Matrice di Portafoglio

Visita anche il sito del Boston Consulting Group: http://www.bcg.com/this_is_bcg/mission/growth_share_matrix.asp

 

Business Portfolio Models – Approaches to Managing a Portfolio for Sustainable Synergy

Business portfolio models are tools for analyzing (1) the relative position of each of an organization’s businesses in its industry, and (2) the relationships among all of the organization’s businesses. Two approaches to developing business portfolio models are the Boston Consulting Group's growth - share matrix and General Electric's multifactor portfolio matrix.

BCG Growth - Share Matrix

The Boston Consulting Group, a management consulting firm, developed and popularized an approach to multibusiness strategy making called the growth-share matrix, shown in Figure 4.3. The basic idea is that a firm should have a balanced portfolio of businesses in which some generate more cash than they use to help support others that need cash to develop and become profitable. The role of each business is determined on the basis of two factors: the growth rate of its market and its share of that market.

 

The vertical axis indicates the market growth rate, measured as the annual percentage growth of the market (current or forecasted) in which the business operates. Anything under 10 percent is typically considered a low growth rate and anything above 10 percent is a high growth rate. However, depending on the industries being evaluated, other percentages are used.

The horizontal axis indicates market share dominance, or relative market share, computed by dividing the firm’s market share (in units) by the market share of its largest competitor. For example, a relative market share of 0.2 means that the sales volume of the business is only 20 percent of the market leader’s sales volume; a relative market share of 2.0 means that the business produces a sales volume twice that of the next largest competitor. A relative market share of 1.0 is set as the dividing line between high and low share. Each of the circles in Figure 4.3 represents the relative revenue of a single business; a larger circle represents more sales than a smaller circle.

 

The growth-share matrix places businesses in four cells, which reflect the four possible combinations of high and low growth with high and low market share. These cells represent particular types of businesses, each of which has a particular role to play in the overall business portfolio. The cells are labeled:

  1. Question marks (sometimes called problem children): Business that operate in high-growth markets, but have low relative market shares. Most businesses start off as question marks either entering high-growth markets that already have market leaders, or operating as one of many small competitors in emerging industries. A question mark generally needs a lot of funds; it must keep adding plant, equipment, and personnel to keep up with a fast-growing industry that it wants to overtake or become the leader. The term question mark is well-chosen, because the organization has to think hard about whether to keep investing funds in the business or to get out.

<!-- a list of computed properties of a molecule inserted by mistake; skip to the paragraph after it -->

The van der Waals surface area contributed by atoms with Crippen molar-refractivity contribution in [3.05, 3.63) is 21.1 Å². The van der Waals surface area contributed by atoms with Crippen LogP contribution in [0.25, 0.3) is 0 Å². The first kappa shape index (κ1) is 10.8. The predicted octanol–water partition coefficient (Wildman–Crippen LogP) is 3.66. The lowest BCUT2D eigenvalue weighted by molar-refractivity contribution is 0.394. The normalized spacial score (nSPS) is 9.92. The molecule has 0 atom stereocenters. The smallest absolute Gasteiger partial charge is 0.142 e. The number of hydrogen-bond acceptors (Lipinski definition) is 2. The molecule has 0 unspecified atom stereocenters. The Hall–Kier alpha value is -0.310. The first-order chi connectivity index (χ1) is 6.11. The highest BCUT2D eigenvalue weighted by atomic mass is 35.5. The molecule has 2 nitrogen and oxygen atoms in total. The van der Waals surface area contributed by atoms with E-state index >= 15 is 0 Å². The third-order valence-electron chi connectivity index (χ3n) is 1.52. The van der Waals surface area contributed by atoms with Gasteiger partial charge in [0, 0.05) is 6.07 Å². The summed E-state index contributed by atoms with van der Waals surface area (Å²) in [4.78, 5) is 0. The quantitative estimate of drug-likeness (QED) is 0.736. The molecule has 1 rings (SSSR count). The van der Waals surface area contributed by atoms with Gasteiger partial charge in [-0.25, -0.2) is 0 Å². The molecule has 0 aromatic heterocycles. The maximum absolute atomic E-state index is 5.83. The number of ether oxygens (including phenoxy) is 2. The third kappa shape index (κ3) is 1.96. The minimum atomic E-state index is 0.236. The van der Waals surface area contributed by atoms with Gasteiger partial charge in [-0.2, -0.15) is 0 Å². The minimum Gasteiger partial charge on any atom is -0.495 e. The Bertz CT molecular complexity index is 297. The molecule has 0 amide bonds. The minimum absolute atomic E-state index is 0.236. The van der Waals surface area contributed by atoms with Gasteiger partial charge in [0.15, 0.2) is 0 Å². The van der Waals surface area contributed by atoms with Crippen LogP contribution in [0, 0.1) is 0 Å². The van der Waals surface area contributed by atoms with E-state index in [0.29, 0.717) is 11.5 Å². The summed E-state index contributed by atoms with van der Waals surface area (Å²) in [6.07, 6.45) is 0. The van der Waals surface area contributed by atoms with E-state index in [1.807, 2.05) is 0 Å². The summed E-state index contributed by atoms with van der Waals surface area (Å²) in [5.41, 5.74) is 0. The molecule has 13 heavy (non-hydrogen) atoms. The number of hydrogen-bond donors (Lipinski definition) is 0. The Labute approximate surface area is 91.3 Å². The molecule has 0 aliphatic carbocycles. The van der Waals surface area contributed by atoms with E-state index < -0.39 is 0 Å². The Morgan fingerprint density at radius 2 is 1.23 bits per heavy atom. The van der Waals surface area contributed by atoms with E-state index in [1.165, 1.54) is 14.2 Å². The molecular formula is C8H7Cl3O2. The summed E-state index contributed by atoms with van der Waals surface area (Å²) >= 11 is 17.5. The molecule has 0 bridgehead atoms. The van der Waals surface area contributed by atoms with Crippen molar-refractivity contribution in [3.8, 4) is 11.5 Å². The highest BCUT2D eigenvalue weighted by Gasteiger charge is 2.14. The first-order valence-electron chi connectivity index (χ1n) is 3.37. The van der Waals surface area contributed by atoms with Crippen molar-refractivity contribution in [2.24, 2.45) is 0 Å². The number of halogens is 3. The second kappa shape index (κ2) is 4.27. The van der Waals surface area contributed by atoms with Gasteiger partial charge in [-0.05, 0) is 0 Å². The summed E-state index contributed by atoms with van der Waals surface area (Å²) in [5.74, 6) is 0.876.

2. Stars: Question-mark businesses that have become successful. A star is a market leader in a high-growth market, but it does not necessarily provide much cash. The organization has to spend a great deal of money keeping up with the market’s rate of growth and fighting off competitors’ attacks. Stars often consume cash rather than generating it. Even so, they are usually profitable in time.

3. Cash cows: Businesses in markets with low annual growth that have large market shares. A cash cow produces a lot of cash for the organization. The organization does not have to finance a great deal of expansion because the market’s growth rate is low. Since the business is a market leader, it enjoys economies of scale and higher profit margins. The organization milks its cash-cow business to pay its bills and support other growing businesses.

4. Dogs: Businesses with weak market shares in low-growth markets. They typically generate low profits or losses, although they may bring in some cash. Such businesses frequently consume more management time than they are worth and merit elimination. However, an organization may have good reasons to hold onto a dog, such as an expected turnaround in the market growth rate or a new chance at market leadership.

 

Strategic Alternatives After plotting each of its businesses on the growth-share matrix, an organization’s next step is to evaluate whether the portfolio is healthy and well-balanced. A balanced portfolio has a number of stars and cash cows, and not too many question marks or dogs. This balance is important because the organization needs cash, not only to maintain existing businesses, but also to develop new businesses. Depending on the position of each business, the firm can formulate one of four basic strategic goals for it:

  1. Build market share: This goal is appropriate for question marks that must increase their shares in order to become stars. Some businesses may have to forgo short-term profits to gain market share and future, long-term profits.
  2. Hold market share: This goal is appropriate for cash cows with strong share positions. The cash generated by mature cash cows provides critical support for other businesses and financing innovations. However, the cost of building share for cash cows is likely to be too high to be profitable.